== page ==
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Skin Cancer/Melanoma clinical trials at UC Davis

4 research studies open to eligible people

Showing trials for
  • A Study of an Experimental Combination of Injections and Radiation Therapy for Advanced Stage Solid Tumors

    “This study is being done to test a new therapy for advanced stage solid tumor cancers involving a combination of radiation and injections.”

    open to eligible people ages 18 years and up

    This is a phase I/II study that will evaluate the safety and toxicity of this combinatorial approach. Eligible patients >18 years of age with histologically proven metastatic NSCLC, melanoma, RCC, or HNSCC who have failed PD-1 / PD-L1 checkpoint blockade therapy will be enrolled. Patients must have a candidate treatment lesion (subcutaneous, nodal, or visceral) accessible and safe for radiotherapy and serial intralesional injections as specified by the protocol. They must also have at least one target lesion (distinct from treatment lesion and outside of treatment lesion radiation field) evaluable for response by RECIST. This study will consist of a phase I dose escalation using a standard 3+3 design to determine safety and MTD of intralesional IL-2 which will be dose escalated in conjunction with standard fixed doses of RT and Pembrolizumab. At the MTD there will be a phase II dose expansion which will incorporate a simon-two stage design to assess efficacy and safety. Patients will receive pembrolizumab and intralesional IL-2 in combination with hypofractionated radiotherapy.

    Sacramento, California and other locations

  • A Study of Experimental NGM120 Combination Therapy for Advanced Solid Tumors and Pancreatic Cancer

    open to eligible people ages 18 years and up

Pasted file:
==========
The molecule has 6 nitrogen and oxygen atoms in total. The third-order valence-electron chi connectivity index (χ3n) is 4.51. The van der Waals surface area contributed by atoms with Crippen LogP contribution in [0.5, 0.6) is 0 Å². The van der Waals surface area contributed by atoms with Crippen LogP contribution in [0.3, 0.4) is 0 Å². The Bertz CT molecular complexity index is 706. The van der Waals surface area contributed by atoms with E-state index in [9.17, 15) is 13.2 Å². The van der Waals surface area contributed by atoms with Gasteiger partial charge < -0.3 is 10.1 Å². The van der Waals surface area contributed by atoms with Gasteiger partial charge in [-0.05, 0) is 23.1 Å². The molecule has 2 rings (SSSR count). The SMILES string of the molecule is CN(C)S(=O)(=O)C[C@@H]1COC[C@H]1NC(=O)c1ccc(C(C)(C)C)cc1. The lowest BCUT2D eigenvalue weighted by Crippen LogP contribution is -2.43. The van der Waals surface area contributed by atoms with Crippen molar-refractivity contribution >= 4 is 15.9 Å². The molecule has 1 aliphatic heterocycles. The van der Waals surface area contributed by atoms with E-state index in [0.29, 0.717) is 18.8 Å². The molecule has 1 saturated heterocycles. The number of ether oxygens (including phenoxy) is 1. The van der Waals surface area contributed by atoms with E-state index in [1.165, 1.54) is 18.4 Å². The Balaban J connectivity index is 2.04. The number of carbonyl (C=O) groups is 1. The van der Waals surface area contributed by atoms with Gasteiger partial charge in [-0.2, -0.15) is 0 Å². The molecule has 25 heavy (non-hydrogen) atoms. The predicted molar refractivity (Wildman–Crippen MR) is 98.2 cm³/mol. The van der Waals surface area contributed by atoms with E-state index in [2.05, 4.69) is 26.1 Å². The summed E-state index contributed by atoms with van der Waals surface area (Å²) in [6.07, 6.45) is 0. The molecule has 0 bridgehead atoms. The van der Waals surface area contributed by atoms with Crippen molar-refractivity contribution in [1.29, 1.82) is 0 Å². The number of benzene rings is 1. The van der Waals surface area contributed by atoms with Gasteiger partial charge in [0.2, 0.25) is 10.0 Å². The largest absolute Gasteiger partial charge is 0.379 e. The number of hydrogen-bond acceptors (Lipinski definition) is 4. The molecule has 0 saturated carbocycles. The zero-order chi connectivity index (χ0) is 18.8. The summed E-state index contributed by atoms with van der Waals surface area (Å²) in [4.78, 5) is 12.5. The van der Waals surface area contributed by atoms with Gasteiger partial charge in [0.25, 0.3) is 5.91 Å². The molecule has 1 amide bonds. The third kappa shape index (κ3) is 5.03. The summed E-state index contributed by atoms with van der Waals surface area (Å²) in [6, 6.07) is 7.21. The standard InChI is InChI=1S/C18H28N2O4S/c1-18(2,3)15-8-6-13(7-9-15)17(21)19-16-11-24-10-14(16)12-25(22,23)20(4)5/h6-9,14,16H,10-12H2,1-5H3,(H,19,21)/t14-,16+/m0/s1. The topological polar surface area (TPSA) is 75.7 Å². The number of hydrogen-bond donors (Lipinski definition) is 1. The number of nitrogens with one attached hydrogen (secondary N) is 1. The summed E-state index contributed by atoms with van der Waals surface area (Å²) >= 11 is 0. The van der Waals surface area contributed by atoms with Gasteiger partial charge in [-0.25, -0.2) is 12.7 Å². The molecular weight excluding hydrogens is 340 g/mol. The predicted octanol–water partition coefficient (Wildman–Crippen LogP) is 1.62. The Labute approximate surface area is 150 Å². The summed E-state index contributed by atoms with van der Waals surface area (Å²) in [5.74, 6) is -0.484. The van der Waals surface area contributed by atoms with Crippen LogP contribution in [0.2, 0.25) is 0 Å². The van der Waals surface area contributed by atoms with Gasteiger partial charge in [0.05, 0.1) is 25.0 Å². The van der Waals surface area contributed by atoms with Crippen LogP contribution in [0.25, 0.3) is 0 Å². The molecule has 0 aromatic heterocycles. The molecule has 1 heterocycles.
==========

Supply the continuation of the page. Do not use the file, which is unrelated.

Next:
Study of NGM120 in subjects with advanced solid tumors and pancreatic cancer.

    Los Angeles, California and other locations

  • Determining how melanoma interacts with the immune system

    “A study of the immune systems interaction with melanoma”

    open to eligible people ages 18-85

    The aim of this study is to study T-cells. Blood will be collected and the samples will be used to generate T cell clones. Two separate blood draws will be required at the maximum.

    Sacramento, California

  • Targeted therapy directed by genetic testing in treating patients with advanced solid tumors, lymphomas, or multiple myeloma

    “Will identifying genetic abnormalities in tumor cells help doctors plan better, more personalized treatment for cancer patients?”

    open to eligible people ages 18 years and up

    This phase II MATCH trial studies how well treatment that is directed by genetic testing works in patients with solid tumors or lymphomas that have progressed following at least one line of standard treatment or for which no agreed upon treatment approach exists. Genetic tests look at the unique genetic material (genes) of patients' tumor cells. Patients with genetic abnormalities (such as mutations, amplifications, or translocations) may benefit more from treatment which targets their tumor's particular genetic abnormality. Identifying these genetic abnormalities first may help doctors plan better treatment for patients with solid tumors, lymphomas, or multiple myeloma.

    Sacramento, California and other locations